‘Quarantinis,’ Bread Makers and Badminton: What’s Hot in Down Consumer Market
Wall Street Journal analysis finds households shifted from supermarkets to online and from Whole Foods to waffle irons as lockdowns hit.
U.S. consumer-spending patterns shifted in late March and early April as Americans adapted to continuing business closures and work-from-home orders to curb the spread of the new coronavirus.
A Wall Street Journal analysis of household-spending data found grocery-store visits retreated after initially surging in mid-March, when the shutdowns gained steam. In the more recent period, online grocery shopping and spending on alcohol delivery boomed. U.S. consumers shelled out more on bread makers, puzzles, board games, bubble makers and booze. They bought tomato seeds for their gardens and home-improvement supplies for their shelters. They snapped up printers and space heaters to outfit home offices and in many cases started online psychotherapy.
Meantime, they cut spending on clothes, though not so much on sweatshirts and pajamas. And consumers are still spending less overall than before the pandemic, as the online-sales boom remains too small to offset the bigger drop in in-person shopping.
The recent turn in consumer spending followed sharp declines in spending on hotels, restaurants, airlines and other travel in mid-March, along with increases in spending in general merchandise stores, gun and ammunition shops and marijuana suppliers.
These latest data don’t cover the last week in April, when authorities allowed some businesses to reopen in states including Mississippi, Colorado, Georgia, Oklahoma, Alaska, Texas and South Carolina, with social-distancing measures in place.
Here is a look at consumer-spending patterns in late March and early April.
HOARDING BOOM AND BUST
Grocery sales in stores nearly doubled in the period between March 12 and March 18 compared with the same week a year earlier—surging at rates that surpassed patterns around Thanksgiving, according to data from Earnest Research, which tracks trends in credit-card purchases (and therefore skew somewhat toward higher-income consumers).
The grocery-store buying frenzy came around the time Disneyland and Broadway theaters closed, many schools shifted to remote learning and the White House recommended Americans stop unnecessary travel and avoid bars, restaurants and groups of more than 10 people. The San Francisco Bay Area’s six counties issued the nation’s first stay-at-home orders to a large population on March 16. California issued the first statewide stay-at-home directive on March 19. Sales slowed quickly in the weeks that followed.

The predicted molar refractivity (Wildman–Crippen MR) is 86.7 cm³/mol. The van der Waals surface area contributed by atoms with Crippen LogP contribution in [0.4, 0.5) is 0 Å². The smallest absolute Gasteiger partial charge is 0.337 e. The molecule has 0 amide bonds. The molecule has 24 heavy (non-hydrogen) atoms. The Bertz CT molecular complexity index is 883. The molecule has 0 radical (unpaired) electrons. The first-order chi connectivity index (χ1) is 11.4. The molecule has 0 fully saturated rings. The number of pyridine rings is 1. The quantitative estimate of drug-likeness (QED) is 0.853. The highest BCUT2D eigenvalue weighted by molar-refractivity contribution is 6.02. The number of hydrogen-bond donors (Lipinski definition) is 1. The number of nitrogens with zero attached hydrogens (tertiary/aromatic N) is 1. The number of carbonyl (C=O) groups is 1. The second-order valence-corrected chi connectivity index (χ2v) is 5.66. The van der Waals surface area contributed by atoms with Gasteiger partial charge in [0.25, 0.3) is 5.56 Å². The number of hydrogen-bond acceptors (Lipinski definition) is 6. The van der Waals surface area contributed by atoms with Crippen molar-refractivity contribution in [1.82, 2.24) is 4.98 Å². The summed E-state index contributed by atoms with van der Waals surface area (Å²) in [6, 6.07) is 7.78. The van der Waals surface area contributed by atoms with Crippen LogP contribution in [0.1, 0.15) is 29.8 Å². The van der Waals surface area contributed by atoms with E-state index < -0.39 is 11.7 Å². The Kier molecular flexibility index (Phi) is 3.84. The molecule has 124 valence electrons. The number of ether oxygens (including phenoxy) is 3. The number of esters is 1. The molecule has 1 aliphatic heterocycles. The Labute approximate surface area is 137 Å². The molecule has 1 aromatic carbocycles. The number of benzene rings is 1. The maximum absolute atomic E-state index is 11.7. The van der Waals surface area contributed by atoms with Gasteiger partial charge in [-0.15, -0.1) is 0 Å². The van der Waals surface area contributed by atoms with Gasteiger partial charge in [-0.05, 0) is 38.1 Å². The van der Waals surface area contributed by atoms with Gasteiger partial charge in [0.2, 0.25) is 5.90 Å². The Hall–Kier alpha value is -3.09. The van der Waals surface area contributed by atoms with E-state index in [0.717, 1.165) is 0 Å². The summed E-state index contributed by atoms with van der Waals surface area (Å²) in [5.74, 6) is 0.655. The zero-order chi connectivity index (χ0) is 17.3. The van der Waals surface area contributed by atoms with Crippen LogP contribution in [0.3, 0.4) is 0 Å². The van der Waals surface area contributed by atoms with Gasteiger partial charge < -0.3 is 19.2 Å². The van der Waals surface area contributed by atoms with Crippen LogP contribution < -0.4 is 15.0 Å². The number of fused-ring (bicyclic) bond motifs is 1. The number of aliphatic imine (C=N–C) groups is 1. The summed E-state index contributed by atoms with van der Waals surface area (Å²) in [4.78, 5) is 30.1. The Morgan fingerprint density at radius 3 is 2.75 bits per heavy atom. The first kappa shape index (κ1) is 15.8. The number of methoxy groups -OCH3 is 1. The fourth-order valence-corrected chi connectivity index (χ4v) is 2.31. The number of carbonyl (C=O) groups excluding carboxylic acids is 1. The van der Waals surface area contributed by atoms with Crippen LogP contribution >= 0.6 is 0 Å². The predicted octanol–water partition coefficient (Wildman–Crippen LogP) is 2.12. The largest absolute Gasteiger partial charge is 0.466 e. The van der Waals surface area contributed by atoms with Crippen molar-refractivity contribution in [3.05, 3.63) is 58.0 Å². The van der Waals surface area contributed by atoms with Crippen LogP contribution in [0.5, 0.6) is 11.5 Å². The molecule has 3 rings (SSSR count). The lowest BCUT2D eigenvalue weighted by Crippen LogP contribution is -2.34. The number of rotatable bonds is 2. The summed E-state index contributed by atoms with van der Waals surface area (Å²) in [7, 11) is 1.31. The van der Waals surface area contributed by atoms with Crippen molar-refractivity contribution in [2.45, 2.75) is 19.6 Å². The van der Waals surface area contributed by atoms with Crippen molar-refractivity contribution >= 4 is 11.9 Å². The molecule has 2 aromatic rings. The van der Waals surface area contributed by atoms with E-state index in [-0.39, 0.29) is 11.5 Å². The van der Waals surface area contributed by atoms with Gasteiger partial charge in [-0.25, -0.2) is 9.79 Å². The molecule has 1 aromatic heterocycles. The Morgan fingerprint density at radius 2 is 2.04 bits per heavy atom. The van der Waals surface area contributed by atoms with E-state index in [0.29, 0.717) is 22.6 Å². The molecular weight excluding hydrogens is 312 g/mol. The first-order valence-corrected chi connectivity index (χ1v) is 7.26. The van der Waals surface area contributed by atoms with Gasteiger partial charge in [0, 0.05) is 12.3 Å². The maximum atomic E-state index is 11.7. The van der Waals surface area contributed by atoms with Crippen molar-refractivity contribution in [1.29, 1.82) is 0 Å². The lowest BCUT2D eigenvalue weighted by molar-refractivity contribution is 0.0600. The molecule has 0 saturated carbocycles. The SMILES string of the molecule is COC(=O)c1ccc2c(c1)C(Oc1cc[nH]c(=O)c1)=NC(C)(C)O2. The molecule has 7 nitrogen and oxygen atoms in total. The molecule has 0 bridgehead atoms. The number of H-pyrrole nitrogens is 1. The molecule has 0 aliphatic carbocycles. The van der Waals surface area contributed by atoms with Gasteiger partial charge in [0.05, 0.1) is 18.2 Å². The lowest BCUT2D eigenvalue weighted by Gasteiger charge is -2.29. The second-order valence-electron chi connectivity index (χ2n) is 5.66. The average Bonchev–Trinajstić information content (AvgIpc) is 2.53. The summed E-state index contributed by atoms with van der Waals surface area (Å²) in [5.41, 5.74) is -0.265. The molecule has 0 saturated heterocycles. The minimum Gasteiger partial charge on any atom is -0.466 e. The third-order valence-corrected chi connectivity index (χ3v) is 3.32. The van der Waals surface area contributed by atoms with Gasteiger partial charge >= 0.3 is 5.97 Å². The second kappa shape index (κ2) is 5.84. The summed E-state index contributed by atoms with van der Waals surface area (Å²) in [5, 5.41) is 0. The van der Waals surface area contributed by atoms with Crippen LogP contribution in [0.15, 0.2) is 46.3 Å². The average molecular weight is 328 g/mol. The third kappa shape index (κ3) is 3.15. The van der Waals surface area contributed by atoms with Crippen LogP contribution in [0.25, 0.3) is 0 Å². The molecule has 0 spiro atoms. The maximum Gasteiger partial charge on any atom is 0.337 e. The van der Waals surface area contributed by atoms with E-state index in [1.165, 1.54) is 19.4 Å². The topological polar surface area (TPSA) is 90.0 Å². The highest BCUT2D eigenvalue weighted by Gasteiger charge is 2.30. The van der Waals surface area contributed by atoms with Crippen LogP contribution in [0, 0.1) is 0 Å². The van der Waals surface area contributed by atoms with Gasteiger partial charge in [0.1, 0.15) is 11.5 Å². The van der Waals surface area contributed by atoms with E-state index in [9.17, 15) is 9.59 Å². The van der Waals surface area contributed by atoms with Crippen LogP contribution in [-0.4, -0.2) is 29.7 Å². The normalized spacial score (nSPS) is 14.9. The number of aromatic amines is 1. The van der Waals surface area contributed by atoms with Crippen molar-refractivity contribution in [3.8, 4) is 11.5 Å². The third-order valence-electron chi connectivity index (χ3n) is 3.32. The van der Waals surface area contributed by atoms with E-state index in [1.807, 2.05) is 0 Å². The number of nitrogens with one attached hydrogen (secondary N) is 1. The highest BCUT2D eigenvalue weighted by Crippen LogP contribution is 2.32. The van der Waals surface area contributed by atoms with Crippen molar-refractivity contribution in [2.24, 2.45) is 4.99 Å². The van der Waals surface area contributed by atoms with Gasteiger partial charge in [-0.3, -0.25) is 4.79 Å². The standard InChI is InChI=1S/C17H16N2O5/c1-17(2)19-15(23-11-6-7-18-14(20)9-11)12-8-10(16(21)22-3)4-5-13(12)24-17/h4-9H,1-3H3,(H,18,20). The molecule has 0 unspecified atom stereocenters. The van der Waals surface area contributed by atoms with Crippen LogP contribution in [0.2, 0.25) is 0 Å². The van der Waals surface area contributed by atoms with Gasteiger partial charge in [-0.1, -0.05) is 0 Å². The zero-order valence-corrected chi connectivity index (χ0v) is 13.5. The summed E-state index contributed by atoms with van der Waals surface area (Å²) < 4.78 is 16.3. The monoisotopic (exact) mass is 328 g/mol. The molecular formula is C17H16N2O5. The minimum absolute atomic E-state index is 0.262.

Change in weekly in-store sales volume vs. the same week a year earlier
The hoarding boom faded in late March and early April, though the bust played out differently at leading grocery chains. Foot traffic to Whole Foods and Trader Joe’s in early April was half of what it was a year earlier, compared with Safeway’s decline of just 17%, according to Placer.ai, a foot-traffic analytics firm that interprets location data from 30 million mobile devices in the U.S.
Stores located in denser cities where Whole Foods and Trader Joe’s are predominant—places hit quickest and hardest by the virus—might have seen a greater drop-off in foot traffic as shoppers shunned crowded areas and as social-distancing policies capped the number of shoppers allowed inside at a time. This might also be because both chains specialize in premium items, said Placer.ai Vice President of Marketing Ethan Chernofsky.
Change in foot traffic vs. the same week a year earlier
Online-grocery sales surged in the week after in-store buying fell, between March 26 and April 1, as more consumers stayed home. Online sales at warehouse clubs Costco Wholesale Corp. and BJ’s Wholesale Club Holdings Inc. were up threefold in the week between April 2 and April 8, compared with the same week a year earlier, while purchases at online grocers like Peapod and Amazon.com Inc. were almost 2.5 times higher.
“Online grocers could be one of the long-term benefactors of shifting consumer behavior,” said Michael Maloof, associate director of consumer-brand insights at Earnest Research. “Despite supermarket sales returning to near pre-Covid levels, online-grocery sales continue to accelerate astronomically,” he said, referring to Covid-19, the disease caused by the new coronavirus.
LIFE UNDER LOCKDOWN
Working From Home
Millions of Americans began working remotely in late March and early April, as more local authorities issued stay-at-home orders. The need to outfit home offices drove a miniboom in printer sales, said Marshal Cohen, chief analyst at the NPD Group Inc., a market-information and advisory-services firm that collects and analyzes point-of-sale transaction data. The work-from-home scramble also might be behind the sudden rise in heater sales, as people began working out of their basements and other unheated spaces in their homes.